Wednesday, July 31, 2013

The Myth of Female Wage Discrimination

An article posted on uses data from The National Women’s Law Center’s website that purportedly shows the gender “wage gap” of each U.S. State. The state identified as having the largest wage gap is Wyoming, with women being paid $0.67 for every $1 paid to a man. The smallest gap is in Washington D.C., with women being paid $0.90 for every $1. Fortunately for women this study is completely bogus.

The wage gap measured by The National Women’s Law Center is calculated as “the ratio of female and male annual median earnings for full time, year round workers”. Simply put, they are dividing the female median earnings by the male median earnings in each state and claiming that the resulting number (something less than one) means that women are being discriminated against. The problem is that this is an apples to oranges comparison. If I took the median earnings for maids/house cleaners (primarily women) and divided it by the median earnings for policemen (primarily men) I would certainly get a number less than one. But would anyone claim that this is a discrimination problem against maids and in favor of policemen? Of course not. The jobs are completely different, with varying risk structures, training requirements, and demand. But this is exactly what The National Women’s Law Center is doing and then portraying it as discrimination. Claiming a discriminatory gender wage gap based on aggregate data that does not at the very least control for occupation, experience, and schooling is dishonest and dangerous.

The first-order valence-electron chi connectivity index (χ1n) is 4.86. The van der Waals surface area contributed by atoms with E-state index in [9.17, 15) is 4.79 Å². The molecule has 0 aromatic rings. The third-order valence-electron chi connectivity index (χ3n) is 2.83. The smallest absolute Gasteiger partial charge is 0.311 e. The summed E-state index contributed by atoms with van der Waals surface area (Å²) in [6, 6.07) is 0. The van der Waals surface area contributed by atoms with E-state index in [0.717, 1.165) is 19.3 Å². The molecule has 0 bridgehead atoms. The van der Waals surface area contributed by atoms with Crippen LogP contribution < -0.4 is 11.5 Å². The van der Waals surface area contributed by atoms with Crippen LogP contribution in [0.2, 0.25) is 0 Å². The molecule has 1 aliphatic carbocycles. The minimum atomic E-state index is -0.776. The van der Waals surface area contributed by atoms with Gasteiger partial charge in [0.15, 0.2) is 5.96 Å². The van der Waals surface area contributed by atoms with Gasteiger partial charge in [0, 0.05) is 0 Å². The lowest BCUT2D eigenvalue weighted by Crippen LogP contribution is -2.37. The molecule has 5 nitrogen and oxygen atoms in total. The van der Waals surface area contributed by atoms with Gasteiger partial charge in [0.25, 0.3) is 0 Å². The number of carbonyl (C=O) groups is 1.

Neither economic theory nor data support the claim of systematic, widespread gender wage discrimination. Unfortunately faulty policy, like the Lilly Ledbetter Fair Pay Act, is largely based on erroneous aggregate studies such as this one.  In fact, anti-wage discrimination laws such often work against the women they are trying to help since they make it more expensive to hire them on the margin. If an employer is indifferent between hiring a man and a woman for a job but knows that there is a chance that the woman might one day sue for pay discrimination that would be costly for the employer to disprove it makes sense to hire the man.

Wage discrimination is a myth based on poor studies. Organizations like The National Women’s Law Center are doing women a disservice by constantly resurrecting this straw man. In reality anti-wage discrimination laws only add to the costs of doing business for employers, which is hardly something this country needs in a time of high unemployment. 

Monday, July 29, 2013

Urban food deserts

Albert Klein correctly points out that the recent trend of urban farming is inefficient from an economic point of view and that in a best case scenario urban farming is a second best solution for eliminating food deserts. Vacant lots in dense urban areas are close to public infrastructure like roads, plumbing, trash pick up, electrical lines, etc. as well as a supply of customers. To use such valuable land for a low value use like farming, an activity which can be done efficiently far from city infrastructure, underutilizes resources.

However, his solution that city officials tax developers who fail to build and subsidize grocery companies in order to encourage them to build on these vacant lands is unnecessary. Developers would certainly prefer to have their land developed and earning them a profit rather than sitting empty. And the recent Wal-Mart in DC case shows that companies are often willing to build in underserved areas. In fact the DC case exemplifies what in my opinion is the biggest hurdle to urban development in many areas; too much government zoning and regulation.